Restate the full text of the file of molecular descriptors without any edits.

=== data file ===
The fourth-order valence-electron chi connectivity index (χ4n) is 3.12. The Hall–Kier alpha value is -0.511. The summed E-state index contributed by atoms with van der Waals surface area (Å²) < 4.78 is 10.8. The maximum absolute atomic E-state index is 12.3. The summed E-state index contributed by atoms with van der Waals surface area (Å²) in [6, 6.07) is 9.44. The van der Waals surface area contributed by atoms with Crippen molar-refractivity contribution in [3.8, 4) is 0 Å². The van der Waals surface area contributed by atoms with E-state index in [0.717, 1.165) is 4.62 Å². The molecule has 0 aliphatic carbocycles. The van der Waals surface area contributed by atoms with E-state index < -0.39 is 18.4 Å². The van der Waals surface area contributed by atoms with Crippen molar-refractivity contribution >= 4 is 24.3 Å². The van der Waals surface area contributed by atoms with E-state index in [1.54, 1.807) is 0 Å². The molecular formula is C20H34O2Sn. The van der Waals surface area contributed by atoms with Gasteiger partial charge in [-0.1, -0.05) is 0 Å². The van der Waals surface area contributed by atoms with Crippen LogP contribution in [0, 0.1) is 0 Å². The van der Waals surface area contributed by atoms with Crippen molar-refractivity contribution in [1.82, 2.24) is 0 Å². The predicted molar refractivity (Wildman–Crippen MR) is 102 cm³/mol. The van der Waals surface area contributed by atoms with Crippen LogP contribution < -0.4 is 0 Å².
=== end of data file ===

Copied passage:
The fourth-order valence-electron chi connectivity index (χ4n) is 3.12. The Hall–Kier alpha value is -0.511. The summed E-state index contributed by atoms with van der Waals surface area (Å²) < 4.78 is 10.8. The maximum absolute atomic E-state index is 12.3. The summed E-state index contributed by atoms with van der Waals surface area (Å²) in [6, 6.07) is 9.44. The van der Waals surface area contributed by atoms with Crippen molar-refractivity contribution in [3.8, 4) is 0 Å². The van der Waals surface area contributed by atoms with E-state index in [0.717, 1.165) is 4.62 Å². The molecule has 0 aliphatic carbocycles. The van der Waals surface area contributed by atoms with E-state index < -0.39 is 18.4 Å². The van der Waals surface area contributed by atoms with Crippen molar-refractivity contribution >= 4 is 24.3 Å². The van der Waals surface area contributed by atoms with E-state index in [1.54, 1.807) is 0 Å². The molecular formula is C20H34O2Sn. The van der Waals surface area contributed by atoms with Gasteiger partial charge in [-0.1, -0.05) is 0 Å². The van der Waals surface area contributed by atoms with Crippen LogP contribution in [0, 0.1) is 0 Å². The van der Waals surface area contributed by atoms with Crippen molar-refractivity contribution in [1.82, 2.24) is 0 Å². The predicted molar refractivity (Wildman–Crippen MR) is 102 cm³/mol. The van der Waals surface area contributed by atoms with Crippen LogP contribution < -0.4 is 0 Å².